Being a Bond ‘girl’ can be a bit of a poisoned chalice as far a career in film is concerned. That hasn’t been the case for Gemma Arterton however. Her breakthrough role was in Daniel Crag’s second outing as Bond in Quantum of Solace, as the fruitily titled character Strawberry Fields.
Since then she has starred in a number of films, and has done well to establish herself as a major British talent.
Her latest role sees her playing a feisty young writer, who, during WW2, finds herself with an unexpected visitor at her door.
Living in Kent, in an isolated part of the coast is Alice Lamb (Arterton). To say that Alice isn’t a people person, is somewhat of an understatement, to the point that she keeps herself so far removed from the community that the children have labelled her a witch.
One day, there’s a knock at the door, and woman is standing there with a young boy. She informs Alice that due to the war, Frank (Lucas Bond) has been evacuated from his home and family in London, and will be staying with Alice for the foreseen future.
After displaying her outrage, and then being reminded that everyone has to do their proverbial ‘bit’ for the war effort, she concedes to taking him, but only for a week, until someone far more suitable is found.
Considering her dislike for almost everyone, the notion of taking in a stray child is not to her liking. However, she somewhat surprises herself by the fact that having young Frank around for a day or two isn’t as horrific as initially thought.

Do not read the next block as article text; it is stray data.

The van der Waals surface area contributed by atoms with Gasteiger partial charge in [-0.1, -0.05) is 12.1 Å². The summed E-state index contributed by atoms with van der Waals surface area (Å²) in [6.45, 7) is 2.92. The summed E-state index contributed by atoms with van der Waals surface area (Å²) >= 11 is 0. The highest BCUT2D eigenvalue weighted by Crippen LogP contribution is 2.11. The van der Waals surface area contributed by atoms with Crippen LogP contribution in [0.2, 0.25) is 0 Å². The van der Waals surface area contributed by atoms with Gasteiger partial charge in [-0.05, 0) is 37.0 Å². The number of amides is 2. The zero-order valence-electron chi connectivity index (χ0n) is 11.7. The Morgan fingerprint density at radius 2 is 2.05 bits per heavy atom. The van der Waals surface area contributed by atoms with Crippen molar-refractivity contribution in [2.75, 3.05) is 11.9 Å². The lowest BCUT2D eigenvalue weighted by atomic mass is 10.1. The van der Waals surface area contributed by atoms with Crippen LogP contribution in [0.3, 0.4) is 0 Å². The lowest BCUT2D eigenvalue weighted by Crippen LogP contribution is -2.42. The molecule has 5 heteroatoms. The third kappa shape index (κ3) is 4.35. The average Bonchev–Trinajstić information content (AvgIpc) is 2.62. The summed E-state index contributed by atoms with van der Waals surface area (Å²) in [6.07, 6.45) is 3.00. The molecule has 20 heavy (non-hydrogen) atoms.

A number of secrets that rear their ugly heads however, have the ability to destroy this blossoming friendship.
Summerland marks the directorial debut for Brit Jessica Swale. And as debuts go, this is a relatively safe and cosy one.
As you would expect, it follows the well-trodden path of a spiky individual having to take over the responsibility duties of a small non-adult, and as they do, a thawing in attitude takes place. What Swale also incorporates into the script however, that she also wrote, is a rather tenuous third act. Needless to say, it conveys a sense that it is a small world after all.
Where the film works is in the relationship between Alice and Frank. It’s certainly standard fare, but the melting of icy Alice to the charms of Frank is sweet and believable.
Where it’s a little unfocused is in Arterton’s rendering of Alice in general. At times, it just feels that Arterton is just far too likable as Alice. Although Alice is supposedly a WW2 grouch, unfortunately for Arterton, she brings just that little bit too much adorability from the off. Even when she’s berating pesky kids, she comes across as still rather cuddly.
It certainly feels like Swale should have pushed Arterton further into the dark side. But then ultimately you get the very generic bonding section anyway, so perhaps it’s a moot point.
And the twist that Swale commits to is about as believable as the concept of Summerland itself, which is deemed a mirage on the distant horizon.
It does deliver an impressive sense of period however, and Arterton does prove, once again, that there can be life after being a Bond ‘girl’, as she continues to brightly shine in the spotlight.